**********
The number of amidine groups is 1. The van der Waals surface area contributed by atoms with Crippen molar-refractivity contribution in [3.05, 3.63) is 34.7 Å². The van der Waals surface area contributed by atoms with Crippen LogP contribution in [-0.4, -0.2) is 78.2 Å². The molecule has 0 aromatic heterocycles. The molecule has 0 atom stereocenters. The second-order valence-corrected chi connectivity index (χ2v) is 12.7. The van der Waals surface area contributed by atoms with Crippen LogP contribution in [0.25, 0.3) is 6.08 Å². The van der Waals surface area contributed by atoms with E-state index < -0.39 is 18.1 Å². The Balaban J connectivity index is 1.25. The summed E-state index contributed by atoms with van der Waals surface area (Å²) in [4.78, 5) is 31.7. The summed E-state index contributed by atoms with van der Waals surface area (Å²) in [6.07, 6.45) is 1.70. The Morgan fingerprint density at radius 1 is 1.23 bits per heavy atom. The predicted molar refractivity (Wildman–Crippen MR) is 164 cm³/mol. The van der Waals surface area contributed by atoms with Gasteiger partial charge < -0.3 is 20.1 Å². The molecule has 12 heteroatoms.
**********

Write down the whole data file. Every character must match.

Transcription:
The number of amidine groups is 1. The van der Waals surface area contributed by atoms with Crippen molar-refractivity contribution in [3.05, 3.63) is 34.7 Å². The van der Waals surface area contributed by atoms with Crippen LogP contribution in [-0.4, -0.2) is 78.2 Å². The molecule has 0 aromatic heterocycles. The molecule has 0 atom stereocenters. The second-order valence-corrected chi connectivity index (χ2v) is 12.7. The van der Waals surface area contributed by atoms with Crippen LogP contribution in [0.25, 0.3) is 6.08 Å². The van der Waals surface area contributed by atoms with E-state index < -0.39 is 18.1 Å². The Balaban J connectivity index is 1.25. The summed E-state index contributed by atoms with van der Waals surface area (Å²) in [4.78, 5) is 31.7. The summed E-state index contributed by atoms with van der Waals surface area (Å²) in [6.07, 6.45) is 1.70. The Morgan fingerprint density at radius 1 is 1.23 bits per heavy atom. The predicted molar refractivity (Wildman–Crippen MR) is 164 cm³/mol. The van der Waals surface area contributed by atoms with Gasteiger partial charge < -0.3 is 20.1 Å². The molecule has 12 heteroatoms.